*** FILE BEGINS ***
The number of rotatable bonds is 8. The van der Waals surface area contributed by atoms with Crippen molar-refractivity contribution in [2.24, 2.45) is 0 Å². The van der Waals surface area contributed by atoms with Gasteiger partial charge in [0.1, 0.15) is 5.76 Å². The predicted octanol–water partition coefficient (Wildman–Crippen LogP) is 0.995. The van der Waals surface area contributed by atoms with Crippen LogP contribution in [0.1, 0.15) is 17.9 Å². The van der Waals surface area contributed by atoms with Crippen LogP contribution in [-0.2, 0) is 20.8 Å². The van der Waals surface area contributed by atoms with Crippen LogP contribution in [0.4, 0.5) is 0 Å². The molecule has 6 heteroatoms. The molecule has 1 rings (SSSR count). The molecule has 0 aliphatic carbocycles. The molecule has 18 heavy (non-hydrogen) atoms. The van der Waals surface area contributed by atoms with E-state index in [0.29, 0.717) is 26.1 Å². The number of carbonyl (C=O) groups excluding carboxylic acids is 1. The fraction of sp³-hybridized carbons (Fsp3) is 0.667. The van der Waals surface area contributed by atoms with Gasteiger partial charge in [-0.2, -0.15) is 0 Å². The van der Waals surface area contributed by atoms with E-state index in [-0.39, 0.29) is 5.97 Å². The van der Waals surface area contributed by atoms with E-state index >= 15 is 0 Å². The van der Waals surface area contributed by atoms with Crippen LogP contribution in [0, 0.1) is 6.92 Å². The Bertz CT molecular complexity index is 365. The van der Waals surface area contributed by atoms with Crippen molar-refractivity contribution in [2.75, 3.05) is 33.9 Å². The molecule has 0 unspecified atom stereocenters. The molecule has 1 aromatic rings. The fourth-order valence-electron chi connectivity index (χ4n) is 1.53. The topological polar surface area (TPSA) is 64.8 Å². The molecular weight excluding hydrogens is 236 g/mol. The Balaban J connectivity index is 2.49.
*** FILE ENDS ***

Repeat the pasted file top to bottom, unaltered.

The number of rotatable bonds is 8. The van der Waals surface area contributed by atoms with Crippen molar-refractivity contribution in [2.24, 2.45) is 0 Å². The van der Waals surface area contributed by atoms with Gasteiger partial charge in [0.1, 0.15) is 5.76 Å². The predicted octanol–water partition coefficient (Wildman–Crippen LogP) is 0.995. The van der Waals surface area contributed by atoms with Crippen LogP contribution in [0.1, 0.15) is 17.9 Å². The van der Waals surface area contributed by atoms with Crippen LogP contribution in [-0.2, 0) is 20.8 Å². The van der Waals surface area contributed by atoms with Crippen LogP contribution in [0.4, 0.5) is 0 Å². The molecule has 6 heteroatoms. The molecule has 1 rings (SSSR count). The molecule has 0 aliphatic carbocycles. The molecule has 18 heavy (non-hydrogen) atoms. The van der Waals surface area contributed by atoms with E-state index in [0.29, 0.717) is 26.1 Å². The number of carbonyl (C=O) groups excluding carboxylic acids is 1. The fraction of sp³-hybridized carbons (Fsp3) is 0.667. The van der Waals surface area contributed by atoms with Gasteiger partial charge in [-0.2, -0.15) is 0 Å². The van der Waals surface area contributed by atoms with E-state index in [-0.39, 0.29) is 5.97 Å². The van der Waals surface area contributed by atoms with E-state index >= 15 is 0 Å². The van der Waals surface area contributed by atoms with Crippen LogP contribution in [0, 0.1) is 6.92 Å². The Bertz CT molecular complexity index is 365. The van der Waals surface area contributed by atoms with Crippen molar-refractivity contribution in [2.75, 3.05) is 33.9 Å². The molecule has 0 unspecified atom stereocenters. The molecule has 1 aromatic rings. The fourth-order valence-electron chi connectivity index (χ4n) is 1.53. The topological polar surface area (TPSA) is 64.8 Å². The molecular weight excluding hydrogens is 236 g/mol. The Balaban J connectivity index is 2.49.